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i've done some progress with this one but i get stucked right before the integration part:

$A)$ Use the right double integral and replacing $x=ar$cos$(\theta)$, $y=br$sin$(\theta)$ in order to find the area inside the curve: $$(\frac{x^2}{a^2}+\frac{y^2}{b^2})^2=\frac{x^2}{a^2}-\frac{y^2}{b^2}$$

  • note: assume $a,b > 0$

$b)$ Calculate the surface of the elipse: $(x-2y+3)^2+(3x+4y-1)^2=100$

I study by myself and try to solve this test for over a week so please give a full solution so i can study from,

Thanks in advance :)

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You say we have a curve given by the set of all points $(x,y) \in \mathbb{R}^2$ that satisfy:

$$ \frac{x^2}{a^2} + \frac{y^2}{b^2} = \frac{x^2}{a^2} - \frac{y^2}{b^2} \\ $$

This is not a curve. It's a horizontal line $y = 0$: $$ \frac{x^2}{a^2} + \frac{y^2}{b^2} = \frac{x^2}{a^2} - \frac{y^2}{b^2} \\ \frac{y^2}{b^2} = - \frac{y^2}{b^2} \\ 2\frac{y^2}{b^2} = 0 $$

(Since $y^2$ and $b^2$ are always 0, the only solution to this equation is $y=0$; $x$ is free to be anything.)

I don't have enough reputation yet to post a comment asking for clarification, so, I'll assume that you meant:

$$ \frac{x^2}{a^2} + \frac{y^2}{b^2} = R^2. $$

for some radius $R$.

Normally we might try switching the coordinate system from Cartesian coordinates to polar coordinates ($x = r\,cos(\theta)$, $y = r\,cos(\theta)$):

$$ \frac{(r\,cos(\theta))^2}{a^2} + \frac{(r\,sin(\theta))^2}{b^2} = \frac{(r\,cos(\theta))^2}{a^2} - \frac{(r\,sin(\theta))^2}{b^2} \\ $$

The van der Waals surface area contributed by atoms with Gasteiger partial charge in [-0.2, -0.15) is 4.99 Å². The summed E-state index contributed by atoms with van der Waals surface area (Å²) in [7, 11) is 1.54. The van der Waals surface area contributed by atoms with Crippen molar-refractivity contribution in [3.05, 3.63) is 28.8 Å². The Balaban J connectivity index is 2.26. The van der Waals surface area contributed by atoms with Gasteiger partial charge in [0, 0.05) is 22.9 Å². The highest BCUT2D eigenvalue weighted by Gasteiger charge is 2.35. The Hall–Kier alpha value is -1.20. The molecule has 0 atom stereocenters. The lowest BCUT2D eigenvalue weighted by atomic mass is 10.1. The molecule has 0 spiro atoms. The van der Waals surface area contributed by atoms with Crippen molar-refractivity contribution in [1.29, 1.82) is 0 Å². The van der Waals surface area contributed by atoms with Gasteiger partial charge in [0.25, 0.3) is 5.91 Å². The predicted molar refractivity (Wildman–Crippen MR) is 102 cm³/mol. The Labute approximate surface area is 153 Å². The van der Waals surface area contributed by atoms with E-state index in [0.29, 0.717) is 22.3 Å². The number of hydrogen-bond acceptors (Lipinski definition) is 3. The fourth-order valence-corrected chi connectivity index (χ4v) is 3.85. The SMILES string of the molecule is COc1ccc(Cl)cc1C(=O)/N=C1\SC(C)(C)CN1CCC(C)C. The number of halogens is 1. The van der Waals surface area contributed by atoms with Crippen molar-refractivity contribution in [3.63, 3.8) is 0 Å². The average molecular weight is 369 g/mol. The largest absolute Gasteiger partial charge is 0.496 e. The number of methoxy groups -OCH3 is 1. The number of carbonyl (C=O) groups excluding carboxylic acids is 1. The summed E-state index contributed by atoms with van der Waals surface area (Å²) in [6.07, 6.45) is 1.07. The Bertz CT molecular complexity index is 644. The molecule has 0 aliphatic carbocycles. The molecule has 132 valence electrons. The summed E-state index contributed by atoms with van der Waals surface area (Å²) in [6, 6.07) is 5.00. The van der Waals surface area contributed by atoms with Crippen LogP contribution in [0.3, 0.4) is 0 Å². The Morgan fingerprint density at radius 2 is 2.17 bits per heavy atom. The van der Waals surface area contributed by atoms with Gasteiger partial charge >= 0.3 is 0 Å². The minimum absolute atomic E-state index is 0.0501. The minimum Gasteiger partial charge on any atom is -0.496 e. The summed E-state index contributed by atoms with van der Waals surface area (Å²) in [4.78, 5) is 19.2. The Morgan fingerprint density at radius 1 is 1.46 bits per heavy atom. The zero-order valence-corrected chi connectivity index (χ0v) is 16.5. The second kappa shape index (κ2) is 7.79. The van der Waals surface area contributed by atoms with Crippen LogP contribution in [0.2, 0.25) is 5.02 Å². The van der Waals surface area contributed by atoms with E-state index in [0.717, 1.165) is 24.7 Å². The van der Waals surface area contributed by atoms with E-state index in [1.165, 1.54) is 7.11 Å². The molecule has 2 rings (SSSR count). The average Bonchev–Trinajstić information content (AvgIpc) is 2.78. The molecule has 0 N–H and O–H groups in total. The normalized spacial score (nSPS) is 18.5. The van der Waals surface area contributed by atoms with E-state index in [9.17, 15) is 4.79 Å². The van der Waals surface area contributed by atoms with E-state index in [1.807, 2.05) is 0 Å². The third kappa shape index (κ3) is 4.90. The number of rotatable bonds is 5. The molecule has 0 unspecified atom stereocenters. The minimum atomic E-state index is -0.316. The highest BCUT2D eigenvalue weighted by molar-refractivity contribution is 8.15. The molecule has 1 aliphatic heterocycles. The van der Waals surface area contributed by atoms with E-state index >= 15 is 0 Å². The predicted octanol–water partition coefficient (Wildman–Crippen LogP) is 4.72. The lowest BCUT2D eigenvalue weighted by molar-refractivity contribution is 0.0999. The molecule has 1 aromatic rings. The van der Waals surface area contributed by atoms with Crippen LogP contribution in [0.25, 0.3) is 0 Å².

However, as the problem mentioned, the problem is not practical to solve unless you use your own coordinate system.

Let $r$ and $\theta$ be defined in such a way that:

$$ x = a\,r\,cos(\theta),\hspace{1em}y = b\,r\,sin(\theta), $$

(if you're curious, $r$ and $\theta$ are defined as

$$ r = \sqrt{\left(\frac{x}{a}\right)^2 + \left(\frac{y}{b}\right)^2}, \theta = tan^{-1}\left(\frac{\left(\frac{y}{b}\right)}{\left(\frac{x}{a}\right)}\right) $$

but this is unimportant.)

The Jacobian determinant of this coordinate system conversion is:

$$ \begin{align*} \begin{vmatrix} J \end{vmatrix} &= \begin{vmatrix} \frac{\partial x}{\partial r} & \frac{\partial x}{\partial \theta} \\ \frac{\partial y}{\partial r} & \frac{\partial y}{\partial \theta}\end{vmatrix} = \begin{vmatrix} a\,cos(\theta) & -a\,r\,sin(\theta) \\ b\,sin(\theta) & b\,r\,cos(\theta)\end{vmatrix}\\ &= a\,cos(\theta) \cdot b\,r\,cos(\theta) - (-a\,r\,sin(\theta) \cdot b\,sin(\theta)) \\ &= a\,b\,r\,cos^2(\theta) + a\,b\,r\,sin^2(\theta) \\ &= a\,b\,r \end{align*} $$

Since $dA$ is given by

$$ dA = \begin{vmatrix} J \end{vmatrix} \cdot dr \cdot dtheta $$

(you can refer to Paul's notes for a derivation of this), we have

$$ dA = a\,b\,r\,dr\,d\theta. $$

We can readily see that this reduces to the familiar $dA = r\,dr\,d\theta$ for the "regular" polar coordinate system where $a$ and $b$ each equal 1.

Anyway, now that we have the coordinate system conversion and its associated Jacobian determinant, we can go back:

$$ \frac{(a\,r\,cos(\theta))^2}{a^2} + \frac{(b\,r\,sin(\theta))^2}{b^2} = R^2 \\ r^2cos^2(\theta) + r^2sin^2(\theta) = R^2 \\ r = R \\ $$

We will integrate $dA$ over $\theta=0$ to $2\pi$, $r=0$ to $R$.